The purpose of this notice is to alert interested parties regarding the intent to prepare the AA/EIS and Section 4(f) Evaluation, to provide information on the nature of the proposed project and possible alternatives, to invite public participation in the AA/EIS process, including comments on the scope of the alternatives proposed in this notice, to announce that public scoping meetings will be conducted, and to identify participating agency contacts.


Written and e-mailed comments on the scope of study, including the alternatives to be considered, and the impacts to be assessed, should be sent to METRO on or before November 16, 2007. See ADDRESSES below for the street address and e-mail address to which written comments may be sent. Public scoping meetings to accept Start Printed Page 56129comments on the scope of the study will be held on the following dates:

  • Tuesday, October 23, 2007, at 6 p.m., Desert West Community Center, 6501 West Virginia Avenue, Phoenix, AZ 85035.
  • Thursday, October 25, at 3 p.m., University Park Center, 350 North 10th Avenue, Phoenix, Arizona 85007.

An interagency scoping meeting will be held on the following date:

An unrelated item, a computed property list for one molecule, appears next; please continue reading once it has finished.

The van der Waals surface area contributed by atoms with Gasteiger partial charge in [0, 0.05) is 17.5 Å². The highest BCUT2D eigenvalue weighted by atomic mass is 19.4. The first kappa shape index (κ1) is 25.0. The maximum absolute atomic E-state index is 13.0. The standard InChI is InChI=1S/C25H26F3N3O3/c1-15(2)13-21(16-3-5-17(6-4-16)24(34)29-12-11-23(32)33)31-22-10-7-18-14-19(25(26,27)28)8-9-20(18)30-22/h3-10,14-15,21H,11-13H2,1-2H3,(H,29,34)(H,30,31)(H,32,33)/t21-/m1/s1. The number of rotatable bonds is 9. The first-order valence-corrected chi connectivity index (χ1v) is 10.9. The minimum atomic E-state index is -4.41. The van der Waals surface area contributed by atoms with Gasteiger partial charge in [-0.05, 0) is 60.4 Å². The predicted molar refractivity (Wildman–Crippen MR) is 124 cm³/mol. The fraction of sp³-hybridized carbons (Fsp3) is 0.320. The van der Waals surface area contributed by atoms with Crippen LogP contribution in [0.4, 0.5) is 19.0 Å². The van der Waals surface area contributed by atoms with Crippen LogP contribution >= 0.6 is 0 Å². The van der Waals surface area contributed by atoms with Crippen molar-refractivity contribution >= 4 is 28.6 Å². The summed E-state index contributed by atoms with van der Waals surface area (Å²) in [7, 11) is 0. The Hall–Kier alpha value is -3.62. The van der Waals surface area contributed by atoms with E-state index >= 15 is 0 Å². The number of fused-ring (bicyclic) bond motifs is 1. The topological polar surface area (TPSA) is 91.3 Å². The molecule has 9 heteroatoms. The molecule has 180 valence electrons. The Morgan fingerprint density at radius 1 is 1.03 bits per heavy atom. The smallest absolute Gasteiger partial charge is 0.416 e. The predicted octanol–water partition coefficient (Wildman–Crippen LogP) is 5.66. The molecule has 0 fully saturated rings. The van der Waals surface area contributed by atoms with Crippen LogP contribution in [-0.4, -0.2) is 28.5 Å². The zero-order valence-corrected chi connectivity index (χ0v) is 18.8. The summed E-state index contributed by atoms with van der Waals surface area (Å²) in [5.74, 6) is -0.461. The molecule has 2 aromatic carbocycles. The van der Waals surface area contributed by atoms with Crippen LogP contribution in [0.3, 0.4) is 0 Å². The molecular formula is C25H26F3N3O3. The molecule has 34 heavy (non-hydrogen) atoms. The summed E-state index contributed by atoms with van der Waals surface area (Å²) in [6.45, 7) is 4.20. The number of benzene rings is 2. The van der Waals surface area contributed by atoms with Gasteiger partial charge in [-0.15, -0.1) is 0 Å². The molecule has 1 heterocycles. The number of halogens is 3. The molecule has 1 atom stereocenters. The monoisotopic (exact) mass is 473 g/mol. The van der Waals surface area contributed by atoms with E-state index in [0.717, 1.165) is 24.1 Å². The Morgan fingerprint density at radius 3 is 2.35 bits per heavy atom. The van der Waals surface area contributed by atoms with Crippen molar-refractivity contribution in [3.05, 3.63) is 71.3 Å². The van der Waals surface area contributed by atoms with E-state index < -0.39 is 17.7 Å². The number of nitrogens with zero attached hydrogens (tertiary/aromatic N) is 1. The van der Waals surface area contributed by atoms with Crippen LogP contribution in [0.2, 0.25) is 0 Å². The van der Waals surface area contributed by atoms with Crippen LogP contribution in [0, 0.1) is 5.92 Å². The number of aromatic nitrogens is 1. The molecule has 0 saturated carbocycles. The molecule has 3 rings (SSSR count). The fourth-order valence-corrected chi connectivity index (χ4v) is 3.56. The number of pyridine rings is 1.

• Tuesday, October 23, 2007 at 10 a.m., Valley Metro Rail, Inc. (METRO), 101 North 1st Avenue, Suite 1300, Phoenix, Arizona 85003.

The buildings used for the scoping meetings are accessible to persons with disabilities. Any individual who requires special assistance, such as a sign language interpreter, to participate in a scoping meeting should contact Maria Hyatt, City of Phoenix City Manager's Office, 200 West Washington Street, 12th Floor, Phoenix, AZ 85003 (Telephone 602-261-8897) at least 48 hours in advance of a meeting in order for METRO and the City of Phoenix to make the necessary arrangements. Scoping materials will be available at the meetings and through the project's Web site at​I-10West. Hard copies of the scoping materials are also available from Mr. Rick Pilgrim whose contact information is given in ADDRESSES below.